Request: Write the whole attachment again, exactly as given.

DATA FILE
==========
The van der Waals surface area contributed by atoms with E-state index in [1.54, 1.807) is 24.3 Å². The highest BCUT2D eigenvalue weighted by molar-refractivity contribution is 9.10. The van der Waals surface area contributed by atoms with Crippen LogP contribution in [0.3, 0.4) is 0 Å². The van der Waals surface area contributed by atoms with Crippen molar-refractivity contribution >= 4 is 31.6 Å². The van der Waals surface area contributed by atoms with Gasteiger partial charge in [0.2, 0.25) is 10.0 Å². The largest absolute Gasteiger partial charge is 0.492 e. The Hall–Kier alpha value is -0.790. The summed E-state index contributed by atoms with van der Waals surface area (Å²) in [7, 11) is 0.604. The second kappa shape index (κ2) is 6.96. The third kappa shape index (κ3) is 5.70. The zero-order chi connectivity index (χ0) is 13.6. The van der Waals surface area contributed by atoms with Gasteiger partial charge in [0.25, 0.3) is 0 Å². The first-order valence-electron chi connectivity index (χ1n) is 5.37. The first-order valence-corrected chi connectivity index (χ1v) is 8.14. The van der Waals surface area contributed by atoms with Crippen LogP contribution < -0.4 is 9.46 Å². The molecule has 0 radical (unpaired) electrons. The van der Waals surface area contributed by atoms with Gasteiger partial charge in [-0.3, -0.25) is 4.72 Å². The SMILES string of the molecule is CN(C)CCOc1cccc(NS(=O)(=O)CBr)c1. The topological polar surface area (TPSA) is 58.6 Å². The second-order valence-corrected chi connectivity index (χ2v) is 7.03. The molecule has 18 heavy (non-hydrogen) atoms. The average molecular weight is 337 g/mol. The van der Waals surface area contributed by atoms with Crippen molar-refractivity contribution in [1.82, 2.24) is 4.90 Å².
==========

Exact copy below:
The van der Waals surface area contributed by atoms with E-state index in [1.54, 1.807) is 24.3 Å². The highest BCUT2D eigenvalue weighted by molar-refractivity contribution is 9.10. The van der Waals surface area contributed by atoms with Crippen LogP contribution in [0.3, 0.4) is 0 Å². The van der Waals surface area contributed by atoms with Crippen molar-refractivity contribution >= 4 is 31.6 Å². The van der Waals surface area contributed by atoms with Gasteiger partial charge in [0.2, 0.25) is 10.0 Å². The largest absolute Gasteiger partial charge is 0.492 e. The Hall–Kier alpha value is -0.790. The summed E-state index contributed by atoms with van der Waals surface area (Å²) in [7, 11) is 0.604. The second kappa shape index (κ2) is 6.96. The third kappa shape index (κ3) is 5.70. The zero-order chi connectivity index (χ0) is 13.6. The van der Waals surface area contributed by atoms with Gasteiger partial charge in [0.25, 0.3) is 0 Å². The first-order valence-electron chi connectivity index (χ1n) is 5.37. The first-order valence-corrected chi connectivity index (χ1v) is 8.14. The van der Waals surface area contributed by atoms with Crippen LogP contribution < -0.4 is 9.46 Å². The molecule has 0 radical (unpaired) electrons. The van der Waals surface area contributed by atoms with Gasteiger partial charge in [-0.3, -0.25) is 4.72 Å². The SMILES string of the molecule is CN(C)CCOc1cccc(NS(=O)(=O)CBr)c1. The topological polar surface area (TPSA) is 58.6 Å². The second-order valence-corrected chi connectivity index (χ2v) is 7.03. The molecule has 18 heavy (non-hydrogen) atoms. The average molecular weight is 337 g/mol. The van der Waals surface area contributed by atoms with Crippen molar-refractivity contribution in [1.82, 2.24) is 4.90 Å².